Eggers C.,Krankenhaus Barmherzige Bruder |
Arendt G.,Universitatsklinikum Dusseldorf |
Hahn K.,Charité - Medical University of Berlin |
Husstedt I.W.,Universitatsklinikum Munster |
And 6 more authors.
Journal of Neurology | Year: 2017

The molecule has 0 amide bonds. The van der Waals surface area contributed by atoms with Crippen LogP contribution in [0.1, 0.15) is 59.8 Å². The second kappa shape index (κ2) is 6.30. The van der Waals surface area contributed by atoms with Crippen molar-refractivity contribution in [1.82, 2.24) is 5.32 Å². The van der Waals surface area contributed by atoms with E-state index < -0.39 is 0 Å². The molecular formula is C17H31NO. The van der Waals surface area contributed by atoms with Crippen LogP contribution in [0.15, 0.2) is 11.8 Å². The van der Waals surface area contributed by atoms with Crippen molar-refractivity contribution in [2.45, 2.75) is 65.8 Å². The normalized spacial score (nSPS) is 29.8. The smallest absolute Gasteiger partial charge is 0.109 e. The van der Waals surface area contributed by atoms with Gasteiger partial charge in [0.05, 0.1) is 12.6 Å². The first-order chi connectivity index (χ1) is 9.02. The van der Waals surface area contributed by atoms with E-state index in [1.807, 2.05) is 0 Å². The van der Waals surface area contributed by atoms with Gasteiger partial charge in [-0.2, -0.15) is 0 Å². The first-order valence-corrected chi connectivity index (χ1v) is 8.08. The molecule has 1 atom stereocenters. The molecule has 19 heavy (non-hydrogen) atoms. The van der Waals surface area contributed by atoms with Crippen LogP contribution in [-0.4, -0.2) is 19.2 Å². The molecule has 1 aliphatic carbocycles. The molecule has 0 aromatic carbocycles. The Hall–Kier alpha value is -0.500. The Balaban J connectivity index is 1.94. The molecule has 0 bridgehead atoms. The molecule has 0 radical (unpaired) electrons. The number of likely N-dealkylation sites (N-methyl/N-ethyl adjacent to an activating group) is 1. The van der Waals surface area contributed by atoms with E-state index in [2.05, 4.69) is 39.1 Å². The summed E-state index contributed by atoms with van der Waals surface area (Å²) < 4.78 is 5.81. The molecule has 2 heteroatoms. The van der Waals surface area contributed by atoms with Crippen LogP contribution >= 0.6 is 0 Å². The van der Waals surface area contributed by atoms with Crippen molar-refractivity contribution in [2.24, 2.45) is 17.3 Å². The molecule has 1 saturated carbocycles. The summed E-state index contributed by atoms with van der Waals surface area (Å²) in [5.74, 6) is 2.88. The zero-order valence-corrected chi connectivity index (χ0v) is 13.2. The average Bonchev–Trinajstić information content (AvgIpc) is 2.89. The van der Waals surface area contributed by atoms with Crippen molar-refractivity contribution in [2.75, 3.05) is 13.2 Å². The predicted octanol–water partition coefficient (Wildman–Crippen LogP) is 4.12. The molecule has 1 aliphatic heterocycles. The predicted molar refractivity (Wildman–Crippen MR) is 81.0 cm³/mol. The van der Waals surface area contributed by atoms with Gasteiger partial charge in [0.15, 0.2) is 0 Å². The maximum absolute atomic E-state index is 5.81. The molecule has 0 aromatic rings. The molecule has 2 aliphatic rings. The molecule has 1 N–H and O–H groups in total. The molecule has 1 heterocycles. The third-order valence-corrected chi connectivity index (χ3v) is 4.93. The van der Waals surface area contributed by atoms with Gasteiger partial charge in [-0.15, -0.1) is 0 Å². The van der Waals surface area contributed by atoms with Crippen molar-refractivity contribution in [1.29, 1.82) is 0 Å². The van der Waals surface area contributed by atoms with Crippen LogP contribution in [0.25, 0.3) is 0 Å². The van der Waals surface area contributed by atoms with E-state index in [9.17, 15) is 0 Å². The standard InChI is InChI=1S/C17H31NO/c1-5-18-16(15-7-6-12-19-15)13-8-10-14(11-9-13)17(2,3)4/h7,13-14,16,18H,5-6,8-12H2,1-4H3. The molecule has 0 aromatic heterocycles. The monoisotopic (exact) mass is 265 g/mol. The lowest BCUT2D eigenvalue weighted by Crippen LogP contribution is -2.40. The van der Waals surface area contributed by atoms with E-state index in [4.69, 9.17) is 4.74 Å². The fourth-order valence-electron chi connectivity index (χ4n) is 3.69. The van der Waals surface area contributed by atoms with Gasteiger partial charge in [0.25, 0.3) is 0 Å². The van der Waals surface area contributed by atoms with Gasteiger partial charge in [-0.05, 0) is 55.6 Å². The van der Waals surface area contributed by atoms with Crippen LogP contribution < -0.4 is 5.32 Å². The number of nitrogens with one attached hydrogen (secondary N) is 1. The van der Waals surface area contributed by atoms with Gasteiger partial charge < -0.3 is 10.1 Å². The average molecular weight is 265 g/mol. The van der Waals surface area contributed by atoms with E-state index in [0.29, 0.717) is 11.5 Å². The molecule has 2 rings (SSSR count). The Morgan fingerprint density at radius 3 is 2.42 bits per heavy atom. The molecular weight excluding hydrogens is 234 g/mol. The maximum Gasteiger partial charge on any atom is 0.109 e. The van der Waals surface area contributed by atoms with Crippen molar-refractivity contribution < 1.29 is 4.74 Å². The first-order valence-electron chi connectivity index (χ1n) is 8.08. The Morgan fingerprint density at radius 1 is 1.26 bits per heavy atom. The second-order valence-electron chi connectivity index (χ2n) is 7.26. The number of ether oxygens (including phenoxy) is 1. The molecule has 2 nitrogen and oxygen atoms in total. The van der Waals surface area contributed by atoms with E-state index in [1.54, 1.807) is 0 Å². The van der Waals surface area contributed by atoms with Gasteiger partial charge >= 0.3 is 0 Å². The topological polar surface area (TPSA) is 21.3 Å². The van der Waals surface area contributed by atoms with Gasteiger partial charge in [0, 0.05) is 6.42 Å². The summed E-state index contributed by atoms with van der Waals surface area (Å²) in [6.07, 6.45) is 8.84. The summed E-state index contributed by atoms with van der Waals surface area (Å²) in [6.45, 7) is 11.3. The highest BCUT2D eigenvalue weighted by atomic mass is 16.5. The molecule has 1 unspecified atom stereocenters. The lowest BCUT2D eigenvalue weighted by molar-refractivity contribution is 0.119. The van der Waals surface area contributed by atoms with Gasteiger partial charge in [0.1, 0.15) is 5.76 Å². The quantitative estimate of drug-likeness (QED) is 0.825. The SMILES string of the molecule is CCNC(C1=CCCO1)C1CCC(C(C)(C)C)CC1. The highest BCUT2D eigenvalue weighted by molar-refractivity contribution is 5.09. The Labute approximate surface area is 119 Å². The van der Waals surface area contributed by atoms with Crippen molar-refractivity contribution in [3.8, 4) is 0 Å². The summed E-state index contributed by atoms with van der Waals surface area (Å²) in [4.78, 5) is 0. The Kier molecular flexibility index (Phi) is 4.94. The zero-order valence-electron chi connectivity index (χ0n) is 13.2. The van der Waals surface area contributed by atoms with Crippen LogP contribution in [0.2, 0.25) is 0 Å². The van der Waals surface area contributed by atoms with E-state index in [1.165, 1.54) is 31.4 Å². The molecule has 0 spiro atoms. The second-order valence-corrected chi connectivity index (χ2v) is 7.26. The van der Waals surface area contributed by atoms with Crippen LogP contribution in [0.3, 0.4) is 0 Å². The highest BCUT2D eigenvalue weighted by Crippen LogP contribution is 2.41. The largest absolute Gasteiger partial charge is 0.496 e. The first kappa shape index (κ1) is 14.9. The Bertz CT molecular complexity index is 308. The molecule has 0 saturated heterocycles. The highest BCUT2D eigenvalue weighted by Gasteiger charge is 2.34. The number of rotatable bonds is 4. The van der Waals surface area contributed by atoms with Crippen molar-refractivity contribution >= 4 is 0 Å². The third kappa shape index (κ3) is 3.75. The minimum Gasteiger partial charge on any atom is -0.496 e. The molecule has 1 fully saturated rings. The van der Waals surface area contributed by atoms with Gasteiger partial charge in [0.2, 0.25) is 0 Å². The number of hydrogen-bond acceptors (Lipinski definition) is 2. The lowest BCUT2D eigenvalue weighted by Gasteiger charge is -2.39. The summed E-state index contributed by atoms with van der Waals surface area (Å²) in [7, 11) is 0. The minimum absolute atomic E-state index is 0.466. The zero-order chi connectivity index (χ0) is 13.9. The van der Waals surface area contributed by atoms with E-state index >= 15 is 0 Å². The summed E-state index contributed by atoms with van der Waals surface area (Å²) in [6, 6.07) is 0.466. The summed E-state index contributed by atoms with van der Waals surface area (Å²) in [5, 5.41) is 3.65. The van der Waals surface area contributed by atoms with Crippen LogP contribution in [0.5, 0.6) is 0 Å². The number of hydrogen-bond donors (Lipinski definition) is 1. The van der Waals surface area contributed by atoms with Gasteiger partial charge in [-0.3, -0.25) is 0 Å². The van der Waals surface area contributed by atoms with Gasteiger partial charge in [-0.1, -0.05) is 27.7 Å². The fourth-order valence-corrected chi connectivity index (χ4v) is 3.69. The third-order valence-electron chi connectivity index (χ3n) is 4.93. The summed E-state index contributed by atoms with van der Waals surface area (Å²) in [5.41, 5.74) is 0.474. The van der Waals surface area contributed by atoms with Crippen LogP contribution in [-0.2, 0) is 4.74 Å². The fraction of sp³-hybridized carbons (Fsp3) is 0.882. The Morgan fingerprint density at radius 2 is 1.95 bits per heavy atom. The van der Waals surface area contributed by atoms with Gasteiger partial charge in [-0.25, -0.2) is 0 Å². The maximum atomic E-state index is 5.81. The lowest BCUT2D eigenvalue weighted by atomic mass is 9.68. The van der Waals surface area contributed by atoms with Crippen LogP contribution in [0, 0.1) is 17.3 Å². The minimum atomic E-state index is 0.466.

The modern antiretroviral treatment of human immunodeficiency virus (HIV-1) infection has considerably lowered the incidence of opportunistic infections. With the exception of the most severe dementia manifestations, the incidence and prevalence of HIV-associated neurocognitive disorders (HAND) have not decreased, and HAND continues to be relevant in daily clinical practice. Now, HAND occurs in earlier stages of HIV infection, and the clinical course differs from that before the widespread use of combination antiretroviral treatment (cART). The predominant clinical feature is a subcortical dementia with deficits in the domains concentration, attention, and memory. Motor signs such as gait disturbance and impaired manual dexterity have become less prominent. Prior to the advent of cART, the cerebral dysfunction could at least partially be explained by the viral load and by virus-associated histopathological findings. In subjects where cART has led to undetectable or at least very low viral load, the pathogenic virus–brain interaction is less direct, and an array of poorly understood immunological and probably toxic phenomena are discussed. This paper gives an overview of the current concepts in the field of HAND and provides suggestions for the diagnostic and therapeutic management. © 2017 The Author(s)